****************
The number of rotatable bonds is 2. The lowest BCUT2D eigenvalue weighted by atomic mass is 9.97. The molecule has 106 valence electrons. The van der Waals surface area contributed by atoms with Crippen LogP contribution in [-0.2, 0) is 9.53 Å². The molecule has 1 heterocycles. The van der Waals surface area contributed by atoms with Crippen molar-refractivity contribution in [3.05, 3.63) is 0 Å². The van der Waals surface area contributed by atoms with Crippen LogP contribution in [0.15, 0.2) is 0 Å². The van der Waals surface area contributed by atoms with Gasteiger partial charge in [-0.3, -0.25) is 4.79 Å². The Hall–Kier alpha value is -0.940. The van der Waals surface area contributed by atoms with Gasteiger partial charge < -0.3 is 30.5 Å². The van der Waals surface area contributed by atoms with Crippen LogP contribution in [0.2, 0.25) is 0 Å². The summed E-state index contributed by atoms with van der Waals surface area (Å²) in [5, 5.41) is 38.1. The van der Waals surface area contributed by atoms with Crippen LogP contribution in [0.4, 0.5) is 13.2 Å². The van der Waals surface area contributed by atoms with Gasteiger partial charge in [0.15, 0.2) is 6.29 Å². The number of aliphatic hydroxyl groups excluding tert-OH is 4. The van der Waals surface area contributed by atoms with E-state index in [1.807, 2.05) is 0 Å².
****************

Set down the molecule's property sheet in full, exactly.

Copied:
The number of rotatable bonds is 2. The lowest BCUT2D eigenvalue weighted by atomic mass is 9.97. The molecule has 106 valence electrons. The van der Waals surface area contributed by atoms with Crippen LogP contribution in [-0.2, 0) is 9.53 Å². The molecule has 1 heterocycles. The van der Waals surface area contributed by atoms with Crippen molar-refractivity contribution in [3.05, 3.63) is 0 Å². The van der Waals surface area contributed by atoms with Crippen LogP contribution in [0.15, 0.2) is 0 Å². The van der Waals surface area contributed by atoms with Gasteiger partial charge in [-0.3, -0.25) is 4.79 Å². The Hall–Kier alpha value is -0.940. The van der Waals surface area contributed by atoms with Gasteiger partial charge < -0.3 is 30.5 Å². The van der Waals surface area contributed by atoms with Crippen LogP contribution in [0.2, 0.25) is 0 Å². The summed E-state index contributed by atoms with van der Waals surface area (Å²) in [5, 5.41) is 38.1. The van der Waals surface area contributed by atoms with Crippen LogP contribution in [0.4, 0.5) is 13.2 Å². The van der Waals surface area contributed by atoms with Gasteiger partial charge in [0.15, 0.2) is 6.29 Å². The number of aliphatic hydroxyl groups excluding tert-OH is 4. The van der Waals surface area contributed by atoms with E-state index in [1.807, 2.05) is 0 Å².